January 24, 2011
Redlands, CaliforniaThe Washington State Office of Superintendent of Public Instruction (OSPI) has signed an agreement that provides all K–12 schools, districts, and formal youth clubs in the state with free access to Esri's ArcGIS software. The agreement aligns with OSPI's approach to technology integration as a multifaceted way to support effective instruction and deepen student understanding of standards-based curricula.
"We've got to teach kids how to analyze information and solve problems," says state school superintendent Randy Dorn. "These are the skills that count in today's world. And we know in the classroom or when students get to do real fieldwork, GIS [geographic information system] technology helps kids learn these skills."
Because of the unique ability of GIS to visualize spatial data—making complex concepts clear and understandable—teachers are quick to take advantage of the strong instructional support it provides in science, technology, engineering, and mathematics (STEM) subjects.
While the statewide license is new, individual schools in Washington have been using ArcGIS for several years. Fourth-grade students at Waterville Elementary School study and map the habits of the short-horned lizard (horny toad) as an annual class project. Accomplished through close work with scientists at the University of Washington and local farmers, their efforts have altered the understanding of the region's ecosystem and biodiversity. See the video Technology Empowers Student Fieldwork.
"Our STEM educators are excited about several course applications that hold great potential for GIS technology—environmental sustainability and design and the agricultural sciences," says Dennis Small, director of educational technology at OSPI. "However, most problem–solution activities in the core curricula have a spatial component, so we want to put GIS in the hands of Washington State teachers as a tool that can expand the way kids think about solving a problem."
The four-year statewide GIS license not only will enhance K–12 education but also is set to become a key software component of the STARS Project, an online system that enables Washington school districts to submit school bus operation data for review and analysis. ArcGIS will manage the calculation and distribution of student transportation funds to the districts based on the state's new funding formula.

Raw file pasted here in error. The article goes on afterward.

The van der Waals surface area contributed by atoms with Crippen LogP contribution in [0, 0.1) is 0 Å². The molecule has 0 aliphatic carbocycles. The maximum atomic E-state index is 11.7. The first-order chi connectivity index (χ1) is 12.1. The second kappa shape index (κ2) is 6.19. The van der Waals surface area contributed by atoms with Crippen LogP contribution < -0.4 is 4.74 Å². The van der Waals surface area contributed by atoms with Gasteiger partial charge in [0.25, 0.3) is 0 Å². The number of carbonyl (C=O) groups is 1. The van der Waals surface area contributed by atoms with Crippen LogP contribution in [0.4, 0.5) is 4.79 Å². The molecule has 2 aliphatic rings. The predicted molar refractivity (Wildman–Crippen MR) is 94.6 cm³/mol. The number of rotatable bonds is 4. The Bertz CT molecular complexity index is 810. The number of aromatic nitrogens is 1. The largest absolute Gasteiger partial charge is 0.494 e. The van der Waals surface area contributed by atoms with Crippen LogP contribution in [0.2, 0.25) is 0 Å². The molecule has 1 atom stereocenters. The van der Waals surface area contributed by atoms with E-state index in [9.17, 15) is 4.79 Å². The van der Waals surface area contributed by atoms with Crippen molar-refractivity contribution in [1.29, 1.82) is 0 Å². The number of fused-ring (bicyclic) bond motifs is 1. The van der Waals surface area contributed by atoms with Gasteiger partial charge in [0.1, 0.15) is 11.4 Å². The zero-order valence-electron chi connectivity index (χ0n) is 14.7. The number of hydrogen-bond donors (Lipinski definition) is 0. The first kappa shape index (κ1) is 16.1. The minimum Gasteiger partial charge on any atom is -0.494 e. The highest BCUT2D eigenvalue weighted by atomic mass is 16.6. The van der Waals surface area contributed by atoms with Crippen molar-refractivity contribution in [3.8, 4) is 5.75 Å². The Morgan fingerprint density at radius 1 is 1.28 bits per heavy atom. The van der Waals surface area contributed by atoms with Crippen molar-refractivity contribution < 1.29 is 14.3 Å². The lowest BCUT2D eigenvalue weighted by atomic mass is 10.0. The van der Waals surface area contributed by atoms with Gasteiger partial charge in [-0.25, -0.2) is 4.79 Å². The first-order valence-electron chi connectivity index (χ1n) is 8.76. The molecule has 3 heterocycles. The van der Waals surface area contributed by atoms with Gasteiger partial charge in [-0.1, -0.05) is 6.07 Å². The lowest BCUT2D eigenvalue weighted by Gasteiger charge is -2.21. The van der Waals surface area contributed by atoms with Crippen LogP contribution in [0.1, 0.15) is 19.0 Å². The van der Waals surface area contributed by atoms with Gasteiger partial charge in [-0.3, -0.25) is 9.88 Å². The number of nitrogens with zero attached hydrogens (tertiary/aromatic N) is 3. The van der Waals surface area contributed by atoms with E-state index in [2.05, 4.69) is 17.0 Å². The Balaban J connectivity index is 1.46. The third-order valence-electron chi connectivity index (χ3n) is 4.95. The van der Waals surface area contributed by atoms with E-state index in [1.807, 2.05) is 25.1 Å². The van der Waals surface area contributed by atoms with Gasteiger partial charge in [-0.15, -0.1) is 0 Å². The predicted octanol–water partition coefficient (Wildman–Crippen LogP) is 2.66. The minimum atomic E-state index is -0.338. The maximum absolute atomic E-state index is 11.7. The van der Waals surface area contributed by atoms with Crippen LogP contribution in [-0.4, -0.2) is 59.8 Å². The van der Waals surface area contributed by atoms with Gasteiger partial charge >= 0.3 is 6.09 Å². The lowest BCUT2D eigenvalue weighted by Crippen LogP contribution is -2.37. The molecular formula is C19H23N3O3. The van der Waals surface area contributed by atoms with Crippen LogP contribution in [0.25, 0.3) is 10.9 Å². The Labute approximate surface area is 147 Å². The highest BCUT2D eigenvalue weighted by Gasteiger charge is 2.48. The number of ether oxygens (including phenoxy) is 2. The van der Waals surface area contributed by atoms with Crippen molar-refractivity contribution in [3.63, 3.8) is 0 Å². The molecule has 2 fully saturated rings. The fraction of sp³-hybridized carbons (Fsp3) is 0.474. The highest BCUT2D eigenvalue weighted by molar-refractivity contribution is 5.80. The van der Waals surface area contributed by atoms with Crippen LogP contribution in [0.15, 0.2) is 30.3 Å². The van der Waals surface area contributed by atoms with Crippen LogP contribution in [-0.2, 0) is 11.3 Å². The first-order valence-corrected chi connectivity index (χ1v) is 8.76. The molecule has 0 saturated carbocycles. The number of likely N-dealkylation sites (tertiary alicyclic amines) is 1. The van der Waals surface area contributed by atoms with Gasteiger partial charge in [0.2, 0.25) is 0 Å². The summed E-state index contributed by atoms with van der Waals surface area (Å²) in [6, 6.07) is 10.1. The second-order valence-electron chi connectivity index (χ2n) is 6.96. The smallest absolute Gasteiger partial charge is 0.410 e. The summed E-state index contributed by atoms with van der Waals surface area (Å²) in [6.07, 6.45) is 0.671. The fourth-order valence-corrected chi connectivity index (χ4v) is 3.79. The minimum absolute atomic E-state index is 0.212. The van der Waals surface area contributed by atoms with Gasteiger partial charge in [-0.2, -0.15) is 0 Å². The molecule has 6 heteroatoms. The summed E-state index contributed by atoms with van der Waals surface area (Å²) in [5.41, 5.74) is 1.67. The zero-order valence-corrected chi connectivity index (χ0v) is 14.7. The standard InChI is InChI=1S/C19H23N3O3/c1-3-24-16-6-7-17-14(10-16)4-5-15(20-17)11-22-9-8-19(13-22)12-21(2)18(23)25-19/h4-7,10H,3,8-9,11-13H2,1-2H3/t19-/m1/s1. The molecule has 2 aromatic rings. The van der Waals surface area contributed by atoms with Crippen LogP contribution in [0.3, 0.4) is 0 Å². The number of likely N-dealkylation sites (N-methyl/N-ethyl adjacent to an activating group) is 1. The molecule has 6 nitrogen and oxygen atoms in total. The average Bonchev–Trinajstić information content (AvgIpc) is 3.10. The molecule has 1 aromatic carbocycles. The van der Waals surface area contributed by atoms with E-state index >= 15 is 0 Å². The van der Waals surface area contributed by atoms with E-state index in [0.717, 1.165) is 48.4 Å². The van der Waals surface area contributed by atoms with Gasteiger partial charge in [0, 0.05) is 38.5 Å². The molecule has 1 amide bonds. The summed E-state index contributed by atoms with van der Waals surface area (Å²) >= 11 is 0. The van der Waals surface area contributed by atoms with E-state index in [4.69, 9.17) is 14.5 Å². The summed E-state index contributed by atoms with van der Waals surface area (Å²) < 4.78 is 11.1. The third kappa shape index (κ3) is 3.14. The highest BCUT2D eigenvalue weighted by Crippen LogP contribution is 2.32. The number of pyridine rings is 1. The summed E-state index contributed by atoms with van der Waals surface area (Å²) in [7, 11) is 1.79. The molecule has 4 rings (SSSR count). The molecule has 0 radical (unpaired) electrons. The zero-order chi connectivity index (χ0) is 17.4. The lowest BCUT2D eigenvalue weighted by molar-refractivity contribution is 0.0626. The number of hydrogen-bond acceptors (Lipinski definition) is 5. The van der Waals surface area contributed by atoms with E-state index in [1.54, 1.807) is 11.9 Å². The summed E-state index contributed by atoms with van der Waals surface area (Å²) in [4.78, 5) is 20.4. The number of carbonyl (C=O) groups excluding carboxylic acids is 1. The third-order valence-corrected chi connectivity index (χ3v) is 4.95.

For more information about Esri's GIS for Schools program, visit esri.com/schools.
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The Office of Superintendent of Public Instruction (OSPI) is the primary agency charged with overseeing K12 education in Washington state. Led by State School Superintendent Randy Dorn, OSPI works with the state's 295 school districts and nine educational service districts to administer basic education programs and implement education reform on behalf of more than one million public school students.
OSPI does not discriminate and provides equal access to its programs and services for all persons without regard to race, color, gender, religion, creed, marital status, national origin, sexual preference/orientation, age, veteran's status or the presence of any physical, sensory or mental disability.
OSPI provides equal access to all programs and services without discrimination based on sex, race, creed, religion, color, national origin, age, honorably discharged veteran or military status, sexual orientation including gender expression or identity, the presence of any sensory, mental, or physical disability, or the use of a trained dog guide or service animal by a person with a disability.
The following employee has been designated to handle questions and complaints of alleged discrimination:
Title IX/Section 504 Coordinator
Equity and Civil Rights Director
P.O. Box 47200
Olympia, WA 98504-7200
For more information, visit the OSPI Web site at http://www.k12.wa.us.
Contact: Nathan Olson, OSPI Communications Manager